Annette Lemieux: The Strange Life of Objects

By: Mary Bucci McCoy

LemieuxThis illuminating midcareer survey of nationally-exhibited Massachusetts artist Annette Lemieux is comprised of a broad range of work including paintings, installations, and sculpture from 1983–2010. A traveling exhibit, it originated at the Krannert Art Museum at the University of Illinois at Urbana-Champaign but was curated by two New England curators: Lelia Amalfitano and Judith Hoos Fox. The Worcester Art Museum presents a carefully edited version of the exhibit selected by curator of contemporary art Susan Stoops; the full exhibit is featured in the solid exhibition catalog.

One of the earliest pieces in the exhibit, the 1986 tableau It’s a Wonderful Life, borrows its title from the classic post-World War II Frank Capra Hollywood movie. A large gray canvas meticulously painted with a random sprinkling of circles serves as a backdrop for a globe on an ornate wooden plant stand. This installation, like much of Lemieux’s work, suggests an intersection of memory, the personal, and the universal — whether politics, popular culture, or historical events. Through Lemieux’s deliberate, succinct material language, the work raises conceptual questions of autobiography, longing, the ephemeral, and the nature of self.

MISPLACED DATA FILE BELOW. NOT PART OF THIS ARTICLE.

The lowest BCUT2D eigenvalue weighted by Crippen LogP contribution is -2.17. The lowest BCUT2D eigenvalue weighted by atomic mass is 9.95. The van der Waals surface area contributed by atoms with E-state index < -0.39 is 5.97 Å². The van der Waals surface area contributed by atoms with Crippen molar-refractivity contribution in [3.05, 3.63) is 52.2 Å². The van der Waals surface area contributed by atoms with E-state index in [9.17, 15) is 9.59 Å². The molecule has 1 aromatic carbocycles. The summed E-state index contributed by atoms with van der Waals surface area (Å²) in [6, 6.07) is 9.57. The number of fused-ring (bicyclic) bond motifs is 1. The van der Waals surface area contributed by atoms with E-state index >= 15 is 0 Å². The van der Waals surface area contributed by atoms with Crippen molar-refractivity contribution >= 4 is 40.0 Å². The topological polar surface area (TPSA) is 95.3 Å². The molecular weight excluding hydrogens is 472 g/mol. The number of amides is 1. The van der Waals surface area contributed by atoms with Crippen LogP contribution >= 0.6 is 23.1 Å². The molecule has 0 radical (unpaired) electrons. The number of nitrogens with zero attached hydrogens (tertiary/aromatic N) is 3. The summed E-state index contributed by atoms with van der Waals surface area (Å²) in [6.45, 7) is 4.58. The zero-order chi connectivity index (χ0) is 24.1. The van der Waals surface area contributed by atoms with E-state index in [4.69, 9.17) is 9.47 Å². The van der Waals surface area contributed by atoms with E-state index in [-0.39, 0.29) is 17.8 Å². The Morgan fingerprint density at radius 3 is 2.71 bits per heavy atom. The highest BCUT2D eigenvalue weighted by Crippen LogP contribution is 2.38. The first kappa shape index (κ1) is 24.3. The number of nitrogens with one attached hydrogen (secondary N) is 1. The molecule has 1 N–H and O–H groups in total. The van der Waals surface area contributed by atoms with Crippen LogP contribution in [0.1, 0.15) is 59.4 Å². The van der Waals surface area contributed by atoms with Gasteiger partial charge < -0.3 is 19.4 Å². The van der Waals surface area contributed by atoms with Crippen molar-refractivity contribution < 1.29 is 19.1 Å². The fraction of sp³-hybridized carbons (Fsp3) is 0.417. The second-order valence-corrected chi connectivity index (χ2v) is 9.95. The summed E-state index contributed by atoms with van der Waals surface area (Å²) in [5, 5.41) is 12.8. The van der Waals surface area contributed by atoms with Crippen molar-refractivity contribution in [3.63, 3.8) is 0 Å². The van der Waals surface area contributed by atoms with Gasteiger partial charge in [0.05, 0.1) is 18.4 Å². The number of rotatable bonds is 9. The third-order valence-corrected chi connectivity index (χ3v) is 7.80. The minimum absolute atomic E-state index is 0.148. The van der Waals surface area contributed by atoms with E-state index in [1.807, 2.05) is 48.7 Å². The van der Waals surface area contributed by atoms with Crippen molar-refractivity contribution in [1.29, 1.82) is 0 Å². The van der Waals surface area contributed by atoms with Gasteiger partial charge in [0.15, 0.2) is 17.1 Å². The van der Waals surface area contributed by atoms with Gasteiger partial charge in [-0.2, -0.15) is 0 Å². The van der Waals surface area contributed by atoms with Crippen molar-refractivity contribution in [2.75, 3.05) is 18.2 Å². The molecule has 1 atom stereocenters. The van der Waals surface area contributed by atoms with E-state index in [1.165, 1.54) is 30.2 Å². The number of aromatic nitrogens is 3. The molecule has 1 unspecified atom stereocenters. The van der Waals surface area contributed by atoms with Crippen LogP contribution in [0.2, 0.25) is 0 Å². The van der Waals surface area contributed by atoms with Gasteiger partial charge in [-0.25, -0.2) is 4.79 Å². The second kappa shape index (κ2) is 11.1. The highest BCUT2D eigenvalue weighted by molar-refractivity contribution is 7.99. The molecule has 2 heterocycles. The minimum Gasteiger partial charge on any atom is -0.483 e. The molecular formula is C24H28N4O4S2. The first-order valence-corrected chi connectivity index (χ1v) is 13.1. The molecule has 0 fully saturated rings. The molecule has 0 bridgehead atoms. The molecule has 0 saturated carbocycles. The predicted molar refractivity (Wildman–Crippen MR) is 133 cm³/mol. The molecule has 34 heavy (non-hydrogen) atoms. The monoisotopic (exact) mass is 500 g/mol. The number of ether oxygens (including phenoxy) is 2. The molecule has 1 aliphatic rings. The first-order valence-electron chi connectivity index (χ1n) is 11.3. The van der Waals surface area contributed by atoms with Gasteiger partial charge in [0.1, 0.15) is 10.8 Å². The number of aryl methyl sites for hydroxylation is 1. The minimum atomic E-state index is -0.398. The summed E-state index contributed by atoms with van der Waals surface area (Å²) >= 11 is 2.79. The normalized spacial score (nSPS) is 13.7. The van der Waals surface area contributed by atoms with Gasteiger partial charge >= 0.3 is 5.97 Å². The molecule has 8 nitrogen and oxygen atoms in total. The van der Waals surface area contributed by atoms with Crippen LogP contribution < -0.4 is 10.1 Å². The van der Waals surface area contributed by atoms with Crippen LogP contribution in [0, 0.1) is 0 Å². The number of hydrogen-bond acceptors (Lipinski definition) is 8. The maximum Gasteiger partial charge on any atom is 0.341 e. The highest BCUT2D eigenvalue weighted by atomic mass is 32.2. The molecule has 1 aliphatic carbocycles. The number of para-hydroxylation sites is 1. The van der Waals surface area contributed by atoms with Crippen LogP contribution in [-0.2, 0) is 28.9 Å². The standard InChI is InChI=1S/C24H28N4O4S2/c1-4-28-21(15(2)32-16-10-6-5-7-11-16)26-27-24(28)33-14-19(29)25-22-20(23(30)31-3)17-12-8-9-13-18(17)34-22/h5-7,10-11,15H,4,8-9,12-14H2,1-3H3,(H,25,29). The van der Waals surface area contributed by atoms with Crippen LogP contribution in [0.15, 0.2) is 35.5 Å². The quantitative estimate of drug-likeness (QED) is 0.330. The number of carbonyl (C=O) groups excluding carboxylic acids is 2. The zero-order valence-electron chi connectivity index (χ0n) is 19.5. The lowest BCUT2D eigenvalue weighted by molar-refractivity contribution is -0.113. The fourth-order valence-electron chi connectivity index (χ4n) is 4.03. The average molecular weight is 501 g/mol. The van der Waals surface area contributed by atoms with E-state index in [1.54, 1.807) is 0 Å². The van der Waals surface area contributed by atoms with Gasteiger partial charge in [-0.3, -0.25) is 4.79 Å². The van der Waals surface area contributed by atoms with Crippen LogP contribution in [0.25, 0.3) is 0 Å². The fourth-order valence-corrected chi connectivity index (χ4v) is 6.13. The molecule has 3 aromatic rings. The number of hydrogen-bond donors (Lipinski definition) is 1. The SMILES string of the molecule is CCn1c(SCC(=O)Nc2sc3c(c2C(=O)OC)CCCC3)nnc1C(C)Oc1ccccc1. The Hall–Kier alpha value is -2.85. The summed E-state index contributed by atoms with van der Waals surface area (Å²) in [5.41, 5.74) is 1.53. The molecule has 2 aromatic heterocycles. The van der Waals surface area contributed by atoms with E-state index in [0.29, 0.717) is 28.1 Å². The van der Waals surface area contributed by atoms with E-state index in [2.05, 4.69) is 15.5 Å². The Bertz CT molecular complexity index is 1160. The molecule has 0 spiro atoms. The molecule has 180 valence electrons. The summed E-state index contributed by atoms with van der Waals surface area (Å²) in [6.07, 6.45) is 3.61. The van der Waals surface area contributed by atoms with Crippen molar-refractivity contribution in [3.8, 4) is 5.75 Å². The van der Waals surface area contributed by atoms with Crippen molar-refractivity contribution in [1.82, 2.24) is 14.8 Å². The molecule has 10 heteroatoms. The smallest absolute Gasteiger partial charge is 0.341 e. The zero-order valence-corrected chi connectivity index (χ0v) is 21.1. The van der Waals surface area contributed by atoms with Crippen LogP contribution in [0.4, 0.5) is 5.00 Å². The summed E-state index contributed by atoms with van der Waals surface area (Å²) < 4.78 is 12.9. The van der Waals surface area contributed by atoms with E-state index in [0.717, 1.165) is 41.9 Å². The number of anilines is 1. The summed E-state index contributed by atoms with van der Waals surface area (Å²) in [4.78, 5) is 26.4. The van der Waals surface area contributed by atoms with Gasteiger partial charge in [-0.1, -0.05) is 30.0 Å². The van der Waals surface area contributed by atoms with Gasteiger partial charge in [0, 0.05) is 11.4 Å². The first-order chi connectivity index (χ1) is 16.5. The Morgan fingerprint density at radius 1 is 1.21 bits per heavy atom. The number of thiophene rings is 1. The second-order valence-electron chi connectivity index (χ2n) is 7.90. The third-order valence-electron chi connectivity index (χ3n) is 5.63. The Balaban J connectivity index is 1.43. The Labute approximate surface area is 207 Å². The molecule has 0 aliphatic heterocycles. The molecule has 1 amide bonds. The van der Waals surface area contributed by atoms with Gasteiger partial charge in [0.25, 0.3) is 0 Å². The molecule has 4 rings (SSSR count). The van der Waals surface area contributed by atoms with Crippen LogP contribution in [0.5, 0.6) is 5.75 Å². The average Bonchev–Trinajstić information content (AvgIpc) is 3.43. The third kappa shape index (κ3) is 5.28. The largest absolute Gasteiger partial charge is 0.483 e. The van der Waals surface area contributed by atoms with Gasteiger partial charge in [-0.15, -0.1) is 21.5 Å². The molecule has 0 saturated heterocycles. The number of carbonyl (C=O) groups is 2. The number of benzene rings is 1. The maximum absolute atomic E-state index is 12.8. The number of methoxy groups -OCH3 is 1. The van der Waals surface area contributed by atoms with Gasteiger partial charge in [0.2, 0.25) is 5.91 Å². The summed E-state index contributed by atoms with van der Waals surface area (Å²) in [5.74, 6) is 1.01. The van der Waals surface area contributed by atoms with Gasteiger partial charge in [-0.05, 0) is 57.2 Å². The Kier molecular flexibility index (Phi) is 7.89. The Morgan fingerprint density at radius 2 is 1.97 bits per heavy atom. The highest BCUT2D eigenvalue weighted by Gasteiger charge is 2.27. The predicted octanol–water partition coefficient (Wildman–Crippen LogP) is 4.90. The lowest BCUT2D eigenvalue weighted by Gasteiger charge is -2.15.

The elegant, restrained economy of means that is a hallmark of Lemieux’s work often serves to amplify her message. In Hell on Wheels (1991), a group of worn army helmets in varying shades of green and gray sport black wheels. She alludes to childhood toys and war, play and conflict: however, the impact of the piece is dually subtle and direct. Placed on the floor as they are, the mass of wheeled helmets suggest an army, strangely bodiless. Installed in juxtaposition with a large-scale red canvas, Hell Text, which is seared with a text of memories of the Holocaust, the piece assumes a more specific meaning and weight.

While Lemieux’s work addresses weighty issues, it is not without humor. The all-white Potential Snowman (2001) consisting of three spheres, a cast carrot nose, and coal carefully arranged on a low pedestal, is a sort of cataloging of the parts of a snowman that will never melt. Considering that it is a response to the events of 9/11 allows us to access the full meaning of the work, tempering but not erasing the humor.

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